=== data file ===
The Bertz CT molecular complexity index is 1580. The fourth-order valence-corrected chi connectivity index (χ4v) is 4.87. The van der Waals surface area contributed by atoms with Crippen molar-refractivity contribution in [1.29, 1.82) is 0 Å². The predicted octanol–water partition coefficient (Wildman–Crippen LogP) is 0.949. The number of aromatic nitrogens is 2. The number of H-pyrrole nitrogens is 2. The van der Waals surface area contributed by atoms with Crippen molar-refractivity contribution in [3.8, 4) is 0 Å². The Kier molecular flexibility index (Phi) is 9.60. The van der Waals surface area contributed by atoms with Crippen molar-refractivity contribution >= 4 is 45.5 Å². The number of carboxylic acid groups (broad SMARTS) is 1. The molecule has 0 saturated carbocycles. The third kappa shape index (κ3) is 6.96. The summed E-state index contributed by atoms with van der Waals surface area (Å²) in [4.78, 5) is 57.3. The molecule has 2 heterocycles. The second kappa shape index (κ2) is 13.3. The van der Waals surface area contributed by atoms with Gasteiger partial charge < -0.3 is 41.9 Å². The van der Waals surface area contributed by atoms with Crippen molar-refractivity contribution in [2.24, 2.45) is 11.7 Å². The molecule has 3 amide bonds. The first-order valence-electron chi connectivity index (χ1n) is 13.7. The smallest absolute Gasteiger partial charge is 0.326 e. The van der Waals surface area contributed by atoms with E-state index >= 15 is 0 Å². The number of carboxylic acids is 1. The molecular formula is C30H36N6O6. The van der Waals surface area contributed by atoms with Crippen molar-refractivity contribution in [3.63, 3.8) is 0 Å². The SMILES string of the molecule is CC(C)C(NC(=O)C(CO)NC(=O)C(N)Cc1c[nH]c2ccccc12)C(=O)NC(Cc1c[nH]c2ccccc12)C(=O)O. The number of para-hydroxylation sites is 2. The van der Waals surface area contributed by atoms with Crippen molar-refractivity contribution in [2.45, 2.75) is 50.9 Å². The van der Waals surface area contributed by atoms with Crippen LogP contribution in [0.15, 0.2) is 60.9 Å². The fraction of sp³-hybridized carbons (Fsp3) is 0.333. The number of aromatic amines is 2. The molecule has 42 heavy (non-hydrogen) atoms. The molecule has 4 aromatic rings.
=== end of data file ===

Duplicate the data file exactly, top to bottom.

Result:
The Bertz CT molecular complexity index is 1580. The fourth-order valence-corrected chi connectivity index (χ4v) is 4.87. The van der Waals surface area contributed by atoms with Crippen molar-refractivity contribution in [1.29, 1.82) is 0 Å². The predicted octanol–water partition coefficient (Wildman–Crippen LogP) is 0.949. The number of aromatic nitrogens is 2. The number of H-pyrrole nitrogens is 2. The van der Waals surface area contributed by atoms with Crippen molar-refractivity contribution in [3.8, 4) is 0 Å². The Kier molecular flexibility index (Phi) is 9.60. The van der Waals surface area contributed by atoms with Crippen molar-refractivity contribution >= 4 is 45.5 Å². The number of carboxylic acid groups (broad SMARTS) is 1. The molecule has 0 saturated carbocycles. The third kappa shape index (κ3) is 6.96. The summed E-state index contributed by atoms with van der Waals surface area (Å²) in [4.78, 5) is 57.3. The molecule has 2 heterocycles. The second kappa shape index (κ2) is 13.3. The van der Waals surface area contributed by atoms with Gasteiger partial charge < -0.3 is 41.9 Å². The van der Waals surface area contributed by atoms with Crippen molar-refractivity contribution in [2.24, 2.45) is 11.7 Å². The molecule has 3 amide bonds. The first-order valence-electron chi connectivity index (χ1n) is 13.7. The smallest absolute Gasteiger partial charge is 0.326 e. The van der Waals surface area contributed by atoms with E-state index >= 15 is 0 Å². The number of carboxylic acids is 1. The molecular formula is C30H36N6O6. The van der Waals surface area contributed by atoms with Crippen molar-refractivity contribution in [3.63, 3.8) is 0 Å². The SMILES string of the molecule is CC(C)C(NC(=O)C(CO)NC(=O)C(N)Cc1c[nH]c2ccccc12)C(=O)NC(Cc1c[nH]c2ccccc12)C(=O)O. The number of para-hydroxylation sites is 2. The van der Waals surface area contributed by atoms with Crippen molar-refractivity contribution in [2.45, 2.75) is 50.9 Å². The van der Waals surface area contributed by atoms with Crippen LogP contribution in [0.15, 0.2) is 60.9 Å². The fraction of sp³-hybridized carbons (Fsp3) is 0.333. The number of aromatic amines is 2. The molecule has 42 heavy (non-hydrogen) atoms. The molecule has 4 aromatic rings.